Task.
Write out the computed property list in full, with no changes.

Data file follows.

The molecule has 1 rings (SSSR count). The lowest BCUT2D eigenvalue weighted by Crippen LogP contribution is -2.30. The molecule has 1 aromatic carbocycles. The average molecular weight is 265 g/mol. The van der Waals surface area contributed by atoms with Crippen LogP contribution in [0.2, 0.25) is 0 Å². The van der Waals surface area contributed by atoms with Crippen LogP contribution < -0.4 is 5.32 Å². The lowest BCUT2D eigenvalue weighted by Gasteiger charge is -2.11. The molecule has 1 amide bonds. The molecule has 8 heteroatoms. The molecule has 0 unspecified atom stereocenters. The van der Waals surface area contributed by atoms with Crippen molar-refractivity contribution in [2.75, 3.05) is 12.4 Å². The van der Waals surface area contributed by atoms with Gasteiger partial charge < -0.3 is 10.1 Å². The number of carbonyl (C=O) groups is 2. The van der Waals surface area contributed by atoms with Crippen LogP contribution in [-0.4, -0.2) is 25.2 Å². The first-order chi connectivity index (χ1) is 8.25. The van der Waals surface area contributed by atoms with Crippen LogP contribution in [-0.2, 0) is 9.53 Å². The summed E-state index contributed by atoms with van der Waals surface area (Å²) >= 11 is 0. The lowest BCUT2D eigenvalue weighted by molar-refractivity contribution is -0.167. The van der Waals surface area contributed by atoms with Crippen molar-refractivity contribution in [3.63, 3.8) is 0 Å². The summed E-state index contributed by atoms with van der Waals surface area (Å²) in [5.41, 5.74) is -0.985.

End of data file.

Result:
The molecule has 1 rings (SSSR count). The lowest BCUT2D eigenvalue weighted by Crippen LogP contribution is -2.30. The molecule has 1 aromatic carbocycles. The average molecular weight is 265 g/mol. The van der Waals surface area contributed by atoms with Crippen LogP contribution in [0.2, 0.25) is 0 Å². The van der Waals surface area contributed by atoms with Crippen LogP contribution < -0.4 is 5.32 Å². The lowest BCUT2D eigenvalue weighted by Gasteiger charge is -2.11. The molecule has 1 amide bonds. The molecule has 8 heteroatoms. The molecule has 0 unspecified atom stereocenters. The van der Waals surface area contributed by atoms with Crippen molar-refractivity contribution in [2.75, 3.05) is 12.4 Å². The van der Waals surface area contributed by atoms with Gasteiger partial charge < -0.3 is 10.1 Å². The number of carbonyl (C=O) groups is 2. The van der Waals surface area contributed by atoms with Crippen LogP contribution in [-0.4, -0.2) is 25.2 Å². The first-order chi connectivity index (χ1) is 8.25. The van der Waals surface area contributed by atoms with Crippen LogP contribution in [-0.2, 0) is 9.53 Å². The summed E-state index contributed by atoms with van der Waals surface area (Å²) >= 11 is 0. The lowest BCUT2D eigenvalue weighted by molar-refractivity contribution is -0.167. The van der Waals surface area contributed by atoms with Crippen molar-refractivity contribution in [3.63, 3.8) is 0 Å². The summed E-state index contributed by atoms with van der Waals surface area (Å²) in [5.41, 5.74) is -0.985.